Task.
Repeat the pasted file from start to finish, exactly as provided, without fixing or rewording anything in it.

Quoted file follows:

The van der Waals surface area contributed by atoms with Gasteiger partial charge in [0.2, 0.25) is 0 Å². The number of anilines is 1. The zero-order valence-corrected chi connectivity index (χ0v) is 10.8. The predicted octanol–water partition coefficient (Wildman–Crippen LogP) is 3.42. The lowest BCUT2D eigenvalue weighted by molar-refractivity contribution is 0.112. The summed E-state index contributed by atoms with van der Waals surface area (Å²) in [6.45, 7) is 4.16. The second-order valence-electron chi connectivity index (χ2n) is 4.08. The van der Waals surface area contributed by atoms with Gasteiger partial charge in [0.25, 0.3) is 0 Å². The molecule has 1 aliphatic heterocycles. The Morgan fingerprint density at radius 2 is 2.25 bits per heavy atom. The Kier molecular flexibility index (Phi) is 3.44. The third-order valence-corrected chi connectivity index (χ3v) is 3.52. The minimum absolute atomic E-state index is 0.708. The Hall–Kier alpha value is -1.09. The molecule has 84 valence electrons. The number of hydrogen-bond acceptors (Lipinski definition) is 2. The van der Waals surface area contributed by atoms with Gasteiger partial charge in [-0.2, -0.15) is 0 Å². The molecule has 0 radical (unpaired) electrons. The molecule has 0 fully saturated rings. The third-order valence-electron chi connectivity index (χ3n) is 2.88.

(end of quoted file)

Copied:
The van der Waals surface area contributed by atoms with Gasteiger partial charge in [0.2, 0.25) is 0 Å². The number of anilines is 1. The zero-order valence-corrected chi connectivity index (χ0v) is 10.8. The predicted octanol–water partition coefficient (Wildman–Crippen LogP) is 3.42. The lowest BCUT2D eigenvalue weighted by molar-refractivity contribution is 0.112. The summed E-state index contributed by atoms with van der Waals surface area (Å²) in [6.45, 7) is 4.16. The second-order valence-electron chi connectivity index (χ2n) is 4.08. The van der Waals surface area contributed by atoms with Gasteiger partial charge in [0.25, 0.3) is 0 Å². The molecule has 1 aliphatic heterocycles. The Morgan fingerprint density at radius 2 is 2.25 bits per heavy atom. The Kier molecular flexibility index (Phi) is 3.44. The third-order valence-corrected chi connectivity index (χ3v) is 3.52. The minimum absolute atomic E-state index is 0.708. The Hall–Kier alpha value is -1.09. The molecule has 84 valence electrons. The number of hydrogen-bond acceptors (Lipinski definition) is 2. The van der Waals surface area contributed by atoms with Gasteiger partial charge in [-0.2, -0.15) is 0 Å². The molecule has 0 radical (unpaired) electrons. The molecule has 0 fully saturated rings. The third-order valence-electron chi connectivity index (χ3n) is 2.88.